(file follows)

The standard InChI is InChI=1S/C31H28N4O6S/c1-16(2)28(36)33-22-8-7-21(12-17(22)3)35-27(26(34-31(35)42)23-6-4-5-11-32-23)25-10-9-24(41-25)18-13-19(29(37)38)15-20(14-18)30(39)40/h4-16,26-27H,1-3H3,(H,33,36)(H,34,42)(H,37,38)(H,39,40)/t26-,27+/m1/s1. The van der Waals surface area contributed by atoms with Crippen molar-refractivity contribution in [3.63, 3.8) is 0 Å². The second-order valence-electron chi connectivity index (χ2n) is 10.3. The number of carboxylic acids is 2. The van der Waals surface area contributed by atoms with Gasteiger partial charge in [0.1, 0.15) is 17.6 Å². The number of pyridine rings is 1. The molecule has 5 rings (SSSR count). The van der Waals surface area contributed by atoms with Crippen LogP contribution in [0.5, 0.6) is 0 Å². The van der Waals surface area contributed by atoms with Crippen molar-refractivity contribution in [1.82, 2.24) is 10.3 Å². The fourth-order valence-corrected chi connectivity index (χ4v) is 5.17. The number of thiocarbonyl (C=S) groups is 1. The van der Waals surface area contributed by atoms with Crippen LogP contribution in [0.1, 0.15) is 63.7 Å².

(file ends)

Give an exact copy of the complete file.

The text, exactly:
The standard InChI is InChI=1S/C31H28N4O6S/c1-16(2)28(36)33-22-8-7-21(12-17(22)3)35-27(26(34-31(35)42)23-6-4-5-11-32-23)25-10-9-24(41-25)18-13-19(29(37)38)15-20(14-18)30(39)40/h4-16,26-27H,1-3H3,(H,33,36)(H,34,42)(H,37,38)(H,39,40)/t26-,27+/m1/s1. The van der Waals surface area contributed by atoms with Crippen molar-refractivity contribution in [3.63, 3.8) is 0 Å². The second-order valence-electron chi connectivity index (χ2n) is 10.3. The number of carboxylic acids is 2. The van der Waals surface area contributed by atoms with Gasteiger partial charge in [0.1, 0.15) is 17.6 Å². The number of pyridine rings is 1. The molecule has 5 rings (SSSR count). The van der Waals surface area contributed by atoms with Crippen LogP contribution in [0.5, 0.6) is 0 Å². The van der Waals surface area contributed by atoms with Crippen molar-refractivity contribution in [1.82, 2.24) is 10.3 Å². The fourth-order valence-corrected chi connectivity index (χ4v) is 5.17. The number of thiocarbonyl (C=S) groups is 1. The van der Waals surface area contributed by atoms with Crippen LogP contribution in [0.1, 0.15) is 63.7 Å².